Home Sciences Strange rocks and seawater may have made Earth habitable

Strange rocks and seawater may have made Earth habitable


A new theory around Earth’s first 500 million years indicates that our planet went from being a ball of fire to a sphere teeming with life thanks to “strange” rocks that interacted with seawater in the right way, to drive the existence of biological matter.

Researchers from Yale University and the California Institute of Technology, in the United States, have developed a suggestive theory that could explain not only how the earth became habitable, but also why life arose on our planet. Scientists believe that during the first 500 million years of the Earth there were rocks with characteristics different from those of today, which favored the elimination of excessive atmospheric carbon and interacted with seawater to generate hydrogen, vital for the emergence of biomolecules.

Early Earth Changes

the so-called hadean eon it begins at the time the Earth was formed, about 4,567 million years ago, and ends 4,000 million years ago, when the Archean eon begins. It is perhaps the most enigmatic period of our planet, because during those 567 million years the Earth went from being an unviable planet for life to becoming the home of multiple and varied species, including human beings.

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According to a press release, American researchers maintain that the primitive Earth was covered with rocks that currently do not exist on the planet. These rocks would have been enriched with a mineral called pyroxene, and were probably dark greenish in color. Because they possessed large concentrations of magnesium, at a level rarely seen in present-day rocks, they captured a significant part of the enormous accumulations of magnesium. carbon dioxide that existed at that time in the Earth’s atmosphere.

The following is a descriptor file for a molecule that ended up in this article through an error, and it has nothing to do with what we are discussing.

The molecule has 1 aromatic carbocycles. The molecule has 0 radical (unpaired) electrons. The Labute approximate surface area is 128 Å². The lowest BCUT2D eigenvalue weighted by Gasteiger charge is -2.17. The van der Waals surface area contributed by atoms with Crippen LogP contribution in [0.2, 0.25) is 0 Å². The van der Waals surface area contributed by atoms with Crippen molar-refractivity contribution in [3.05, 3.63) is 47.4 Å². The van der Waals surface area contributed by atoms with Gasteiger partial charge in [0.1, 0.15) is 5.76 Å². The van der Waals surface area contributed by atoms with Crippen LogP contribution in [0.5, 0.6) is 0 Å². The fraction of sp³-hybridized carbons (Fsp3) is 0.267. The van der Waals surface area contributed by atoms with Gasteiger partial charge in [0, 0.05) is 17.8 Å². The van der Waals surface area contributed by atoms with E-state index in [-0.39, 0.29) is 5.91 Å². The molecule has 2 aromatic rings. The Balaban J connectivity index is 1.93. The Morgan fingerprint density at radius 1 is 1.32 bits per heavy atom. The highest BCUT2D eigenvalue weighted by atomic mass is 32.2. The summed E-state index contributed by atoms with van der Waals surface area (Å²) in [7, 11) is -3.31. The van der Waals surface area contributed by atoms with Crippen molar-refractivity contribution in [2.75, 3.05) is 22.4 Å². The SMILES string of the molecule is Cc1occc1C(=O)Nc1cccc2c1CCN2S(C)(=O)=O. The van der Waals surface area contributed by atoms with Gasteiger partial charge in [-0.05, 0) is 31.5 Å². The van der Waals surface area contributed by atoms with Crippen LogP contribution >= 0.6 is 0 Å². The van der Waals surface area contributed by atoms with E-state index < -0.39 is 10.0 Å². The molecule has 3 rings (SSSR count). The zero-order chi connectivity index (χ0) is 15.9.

It is known that the Earth began its history with an atmosphere very similar to that of the planet Venus, this means that its skies were full of carbon dioxide, with more than 100,000 times the current level of atmospheric carbon. In addition, its surface temperature exceeded 200 degrees Celsius. Under those conditions, life would not have been able to form, much less maintain itself over time.

a new planet

However, the “strange” rocks mentioned in the new study, published recently in the journal Nature, would not only have “cleaned” excess carbon dioxide from the atmosphere, but would also have interacted with seawater to generate a large flow of hydrogen, a transcendental gas for life. The effect would be similar to that observed in a modern deep-sea thermal vent, called Ciudad Perdida hydrothermal field, located in the Atlantic Ocean: this environment has become a privileged place to investigate the origin of life on Earth.

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In short, all these conditions indicated by the scientists would have made it possible for the rate of atmospheric carbon uptake to be 10 times faster than would be possible with the rocks that dominate the Earth’s mantle today. That would explain why the characteristics of the planet would have changed radically in just 160 million years.

In this way, the research led by Yoshinori Miyazaki manages to explain how a hydrated mantle with chemical heterogeneity, created from the solidification of the previous magma ocean, was the key to the formation on Earth of the oceans we know today, the beginning of plate tectonics and the rapid removal of greenhouse gases. All of these points are essential to creating a habitable environment on the terrestrial planets.


A wet heterogeneous mantle creates a habitable world in the Hadean. Yoshinori Miyazaki et al. Nature (2022). DOI:https://doi.org/10.1038/s41586-021-04371-9

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